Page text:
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Hacks could get worse, experts warn


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Tuesday, 16 May 2017

Hacks could get worse, experts warn

The NHS was held to ransom last week by news organisations threatening to bore staff to death with endless coverage of an IT security breach.

Staff who hoped to follow the general election on their computers were confronted by demands to watch hundreds of hours of interviews with security experts and NHS England officials.

“It was terrible,” said a hospital manager, who declined to exist for fear of reprisals. “One minute I was watching Jeremy Corbyn defend his record on national security, the next my screen froze and I found myself in the middle of something even duller.”

Experts said that an international network of hacks could be behind the attack, which involved broadcasting the same message over and over again, rendering most devices unusable and causing their users to lose the will to live.

Code red faces all round

NHS IT chiefs responded by immediately stepping up security rhetoric to the highest level. After initial fears that someone may have forgotten to install routine software patches or had left the password to the server in the canteen, the NHS Digital press office declared that the NHS was in “code red full lockdown following a targeted cyber attack”.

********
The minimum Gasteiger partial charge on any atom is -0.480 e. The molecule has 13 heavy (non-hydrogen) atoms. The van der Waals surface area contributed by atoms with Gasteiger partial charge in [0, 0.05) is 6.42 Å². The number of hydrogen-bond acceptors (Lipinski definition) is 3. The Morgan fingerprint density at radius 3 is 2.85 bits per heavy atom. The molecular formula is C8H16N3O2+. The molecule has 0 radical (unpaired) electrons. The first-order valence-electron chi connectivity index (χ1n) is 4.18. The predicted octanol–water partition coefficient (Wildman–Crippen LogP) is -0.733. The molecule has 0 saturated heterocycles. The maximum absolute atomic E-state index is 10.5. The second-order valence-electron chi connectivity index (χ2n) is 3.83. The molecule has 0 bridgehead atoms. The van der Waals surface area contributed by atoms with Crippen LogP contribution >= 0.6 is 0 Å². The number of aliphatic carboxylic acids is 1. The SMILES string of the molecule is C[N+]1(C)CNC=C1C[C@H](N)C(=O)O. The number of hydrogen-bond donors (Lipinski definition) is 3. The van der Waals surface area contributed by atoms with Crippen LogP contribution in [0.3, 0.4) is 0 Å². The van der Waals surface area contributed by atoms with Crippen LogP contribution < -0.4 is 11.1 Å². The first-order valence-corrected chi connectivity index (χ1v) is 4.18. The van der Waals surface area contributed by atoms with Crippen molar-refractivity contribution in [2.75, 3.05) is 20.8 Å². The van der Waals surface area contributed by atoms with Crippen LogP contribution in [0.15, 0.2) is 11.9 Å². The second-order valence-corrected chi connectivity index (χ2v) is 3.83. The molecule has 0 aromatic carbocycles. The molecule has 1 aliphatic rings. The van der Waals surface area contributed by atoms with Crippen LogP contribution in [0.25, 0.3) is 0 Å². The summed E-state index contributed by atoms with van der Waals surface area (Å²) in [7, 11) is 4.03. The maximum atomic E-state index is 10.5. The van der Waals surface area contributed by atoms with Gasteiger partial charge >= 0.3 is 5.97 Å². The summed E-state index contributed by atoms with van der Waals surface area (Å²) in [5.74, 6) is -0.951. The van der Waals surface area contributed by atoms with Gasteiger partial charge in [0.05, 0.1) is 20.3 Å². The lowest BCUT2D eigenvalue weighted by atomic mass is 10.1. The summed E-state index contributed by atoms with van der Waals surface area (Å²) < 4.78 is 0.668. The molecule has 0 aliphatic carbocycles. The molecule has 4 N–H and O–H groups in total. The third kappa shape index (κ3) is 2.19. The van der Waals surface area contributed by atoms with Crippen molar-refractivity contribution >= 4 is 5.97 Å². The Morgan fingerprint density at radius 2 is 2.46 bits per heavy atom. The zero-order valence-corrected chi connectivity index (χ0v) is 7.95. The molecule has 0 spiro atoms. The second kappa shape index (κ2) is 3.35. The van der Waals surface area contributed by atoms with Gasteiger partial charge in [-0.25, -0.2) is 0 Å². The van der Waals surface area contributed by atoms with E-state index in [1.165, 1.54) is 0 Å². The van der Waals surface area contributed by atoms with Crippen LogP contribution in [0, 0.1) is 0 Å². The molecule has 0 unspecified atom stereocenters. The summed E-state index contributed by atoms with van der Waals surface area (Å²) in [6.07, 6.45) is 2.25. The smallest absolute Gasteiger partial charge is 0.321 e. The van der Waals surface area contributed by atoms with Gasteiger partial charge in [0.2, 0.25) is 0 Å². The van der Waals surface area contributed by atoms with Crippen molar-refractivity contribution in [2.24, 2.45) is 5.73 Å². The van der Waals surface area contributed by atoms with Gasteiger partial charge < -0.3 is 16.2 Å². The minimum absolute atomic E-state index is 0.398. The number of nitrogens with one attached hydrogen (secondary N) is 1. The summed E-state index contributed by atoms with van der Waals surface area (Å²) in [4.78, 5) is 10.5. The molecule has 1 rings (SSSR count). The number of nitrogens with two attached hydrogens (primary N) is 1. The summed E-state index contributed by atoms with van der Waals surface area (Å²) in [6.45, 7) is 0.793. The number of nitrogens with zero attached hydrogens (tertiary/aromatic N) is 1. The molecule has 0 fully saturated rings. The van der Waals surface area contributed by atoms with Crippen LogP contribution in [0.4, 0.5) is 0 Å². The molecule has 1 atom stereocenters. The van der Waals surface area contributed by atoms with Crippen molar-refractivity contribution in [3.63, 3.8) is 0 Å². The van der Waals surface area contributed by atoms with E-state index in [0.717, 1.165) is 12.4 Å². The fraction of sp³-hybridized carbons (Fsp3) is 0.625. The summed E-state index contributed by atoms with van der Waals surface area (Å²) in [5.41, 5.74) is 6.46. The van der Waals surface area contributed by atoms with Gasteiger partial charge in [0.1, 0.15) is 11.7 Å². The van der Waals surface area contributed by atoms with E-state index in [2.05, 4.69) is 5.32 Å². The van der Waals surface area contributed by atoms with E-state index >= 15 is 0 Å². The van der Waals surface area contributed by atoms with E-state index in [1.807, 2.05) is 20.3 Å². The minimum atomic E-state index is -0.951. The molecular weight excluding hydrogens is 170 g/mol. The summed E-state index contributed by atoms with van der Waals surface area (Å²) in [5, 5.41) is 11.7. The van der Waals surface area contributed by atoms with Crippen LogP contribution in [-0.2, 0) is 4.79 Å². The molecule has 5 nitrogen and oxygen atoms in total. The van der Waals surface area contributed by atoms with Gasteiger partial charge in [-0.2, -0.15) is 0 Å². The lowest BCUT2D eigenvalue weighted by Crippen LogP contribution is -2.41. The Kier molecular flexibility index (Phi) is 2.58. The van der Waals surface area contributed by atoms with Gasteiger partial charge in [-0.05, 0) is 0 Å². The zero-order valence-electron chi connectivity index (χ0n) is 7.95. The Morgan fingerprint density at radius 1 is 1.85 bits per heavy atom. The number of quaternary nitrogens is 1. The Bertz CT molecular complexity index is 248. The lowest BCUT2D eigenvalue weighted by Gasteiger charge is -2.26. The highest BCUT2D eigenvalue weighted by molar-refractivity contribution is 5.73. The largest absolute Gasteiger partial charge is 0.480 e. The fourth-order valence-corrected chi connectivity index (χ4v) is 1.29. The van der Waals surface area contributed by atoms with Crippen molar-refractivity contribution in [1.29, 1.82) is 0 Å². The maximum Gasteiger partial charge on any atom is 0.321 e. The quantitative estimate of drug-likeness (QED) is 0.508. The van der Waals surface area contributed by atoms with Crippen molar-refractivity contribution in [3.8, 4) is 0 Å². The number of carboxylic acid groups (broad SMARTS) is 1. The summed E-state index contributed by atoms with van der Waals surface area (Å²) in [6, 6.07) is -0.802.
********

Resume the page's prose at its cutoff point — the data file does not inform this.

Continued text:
An NHS Digital spokesman said that the attack succeeded despite the deployment of highly secure ultra-modern software such as Microsoft Windows XP throughout the NHS.

There were fears about disruption to services as doctors were diverted to television studios to give lengthy interviews about the dangers of treating patients with no access to Google or email.

Make IT go away

Health secretary Jeremy Hunt, who was on his bicycle at the time, said that nothing was his fault.

The hacks’ motives for the attack remain unclear. One theory is that they are designed to make coverage of the main parties’ election campaigns look interesting.

Users of vital BBC services reported that they would be willing to pay a high price for the onslaught to stop. One desperate viewer said: “Anything would be better than this, even if it means watching wall to wall coverage of Theresa May touring the north-east in a bus.”

Experts warn that NHS hacks are likely to get worse in future.

International cyber-terrorism editor: Julian Patterson